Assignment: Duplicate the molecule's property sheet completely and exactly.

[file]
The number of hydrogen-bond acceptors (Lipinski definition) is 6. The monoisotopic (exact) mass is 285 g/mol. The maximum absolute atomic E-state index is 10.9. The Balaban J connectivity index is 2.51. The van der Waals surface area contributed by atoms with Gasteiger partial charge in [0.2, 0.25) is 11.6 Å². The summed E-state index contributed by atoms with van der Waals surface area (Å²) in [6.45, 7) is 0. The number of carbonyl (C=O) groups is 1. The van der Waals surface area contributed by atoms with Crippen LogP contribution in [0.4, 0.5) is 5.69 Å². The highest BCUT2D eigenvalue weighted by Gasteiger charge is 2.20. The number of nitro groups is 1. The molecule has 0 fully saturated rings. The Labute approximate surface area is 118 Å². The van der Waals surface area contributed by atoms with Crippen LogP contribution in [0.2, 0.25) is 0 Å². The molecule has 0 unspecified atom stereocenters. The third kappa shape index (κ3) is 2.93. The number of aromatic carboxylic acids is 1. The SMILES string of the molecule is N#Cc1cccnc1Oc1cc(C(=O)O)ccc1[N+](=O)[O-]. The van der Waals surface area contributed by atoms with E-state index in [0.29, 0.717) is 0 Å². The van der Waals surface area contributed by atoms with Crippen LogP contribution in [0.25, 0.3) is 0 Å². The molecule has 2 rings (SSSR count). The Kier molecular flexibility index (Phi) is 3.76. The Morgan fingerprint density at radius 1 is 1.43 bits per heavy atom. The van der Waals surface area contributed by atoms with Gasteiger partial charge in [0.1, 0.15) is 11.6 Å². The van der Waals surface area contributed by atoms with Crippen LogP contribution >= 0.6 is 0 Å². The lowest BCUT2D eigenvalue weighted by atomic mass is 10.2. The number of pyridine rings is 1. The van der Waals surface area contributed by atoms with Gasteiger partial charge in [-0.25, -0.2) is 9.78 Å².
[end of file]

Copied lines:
The number of hydrogen-bond acceptors (Lipinski definition) is 6. The monoisotopic (exact) mass is 285 g/mol. The maximum absolute atomic E-state index is 10.9. The Balaban J connectivity index is 2.51. The van der Waals surface area contributed by atoms with Gasteiger partial charge in [0.2, 0.25) is 11.6 Å². The summed E-state index contributed by atoms with van der Waals surface area (Å²) in [6.45, 7) is 0. The number of carbonyl (C=O) groups is 1. The van der Waals surface area contributed by atoms with Crippen LogP contribution in [0.4, 0.5) is 5.69 Å². The highest BCUT2D eigenvalue weighted by Gasteiger charge is 2.20. The number of nitro groups is 1. The molecule has 0 fully saturated rings. The Labute approximate surface area is 118 Å². The van der Waals surface area contributed by atoms with Crippen LogP contribution in [0.2, 0.25) is 0 Å². The molecule has 0 unspecified atom stereocenters. The third kappa shape index (κ3) is 2.93. The number of aromatic carboxylic acids is 1. The SMILES string of the molecule is N#Cc1cccnc1Oc1cc(C(=O)O)ccc1[N+](=O)[O-]. The van der Waals surface area contributed by atoms with E-state index in [0.29, 0.717) is 0 Å². The van der Waals surface area contributed by atoms with Crippen LogP contribution in [0.25, 0.3) is 0 Å². The molecule has 2 rings (SSSR count). The Kier molecular flexibility index (Phi) is 3.76. The Morgan fingerprint density at radius 1 is 1.43 bits per heavy atom. The van der Waals surface area contributed by atoms with Gasteiger partial charge in [0.1, 0.15) is 11.6 Å². The van der Waals surface area contributed by atoms with Crippen LogP contribution >= 0.6 is 0 Å². The lowest BCUT2D eigenvalue weighted by atomic mass is 10.2. The number of pyridine rings is 1. The van der Waals surface area contributed by atoms with Gasteiger partial charge in [-0.25, -0.2) is 9.78 Å².